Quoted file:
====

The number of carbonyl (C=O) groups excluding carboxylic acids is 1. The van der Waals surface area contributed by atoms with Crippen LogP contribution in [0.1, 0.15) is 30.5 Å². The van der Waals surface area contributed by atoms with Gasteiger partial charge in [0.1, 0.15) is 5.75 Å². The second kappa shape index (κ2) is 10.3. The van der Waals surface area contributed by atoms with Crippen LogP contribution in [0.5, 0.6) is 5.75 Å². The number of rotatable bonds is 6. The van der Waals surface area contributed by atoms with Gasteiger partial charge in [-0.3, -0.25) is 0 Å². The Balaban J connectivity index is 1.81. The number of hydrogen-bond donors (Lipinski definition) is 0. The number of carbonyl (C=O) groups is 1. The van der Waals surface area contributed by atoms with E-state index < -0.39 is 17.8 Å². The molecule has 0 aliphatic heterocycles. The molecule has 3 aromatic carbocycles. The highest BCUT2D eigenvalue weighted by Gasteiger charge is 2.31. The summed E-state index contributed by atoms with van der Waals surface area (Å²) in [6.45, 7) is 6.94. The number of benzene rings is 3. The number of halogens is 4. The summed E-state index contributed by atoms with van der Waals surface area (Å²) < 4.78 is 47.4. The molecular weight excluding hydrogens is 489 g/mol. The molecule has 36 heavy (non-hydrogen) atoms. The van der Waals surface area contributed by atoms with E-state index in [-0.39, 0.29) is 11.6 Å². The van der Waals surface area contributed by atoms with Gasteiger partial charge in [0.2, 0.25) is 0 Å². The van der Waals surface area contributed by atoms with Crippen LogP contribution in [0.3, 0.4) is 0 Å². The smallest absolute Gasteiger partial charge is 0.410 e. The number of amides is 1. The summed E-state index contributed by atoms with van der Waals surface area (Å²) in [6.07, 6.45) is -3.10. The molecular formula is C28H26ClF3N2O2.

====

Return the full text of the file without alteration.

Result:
The number of carbonyl (C=O) groups excluding carboxylic acids is 1. The van der Waals surface area contributed by atoms with Crippen LogP contribution in [0.1, 0.15) is 30.5 Å². The van der Waals surface area contributed by atoms with Gasteiger partial charge in [0.1, 0.15) is 5.75 Å². The second kappa shape index (κ2) is 10.3. The van der Waals surface area contributed by atoms with Crippen LogP contribution in [0.5, 0.6) is 5.75 Å². The number of rotatable bonds is 6. The van der Waals surface area contributed by atoms with Gasteiger partial charge in [-0.3, -0.25) is 0 Å². The Balaban J connectivity index is 1.81. The number of hydrogen-bond donors (Lipinski definition) is 0. The number of carbonyl (C=O) groups is 1. The van der Waals surface area contributed by atoms with E-state index < -0.39 is 17.8 Å². The molecule has 0 aliphatic heterocycles. The molecule has 3 aromatic carbocycles. The highest BCUT2D eigenvalue weighted by Gasteiger charge is 2.31. The summed E-state index contributed by atoms with van der Waals surface area (Å²) in [6.45, 7) is 6.94. The number of benzene rings is 3. The number of halogens is 4. The summed E-state index contributed by atoms with van der Waals surface area (Å²) < 4.78 is 47.4. The molecular weight excluding hydrogens is 489 g/mol. The molecule has 36 heavy (non-hydrogen) atoms. The van der Waals surface area contributed by atoms with E-state index in [-0.39, 0.29) is 11.6 Å². The van der Waals surface area contributed by atoms with Gasteiger partial charge in [0.2, 0.25) is 0 Å². The van der Waals surface area contributed by atoms with Crippen LogP contribution in [0.3, 0.4) is 0 Å². The smallest absolute Gasteiger partial charge is 0.410 e. The number of amides is 1. The summed E-state index contributed by atoms with van der Waals surface area (Å²) in [6.07, 6.45) is -3.10. The molecular formula is C28H26ClF3N2O2.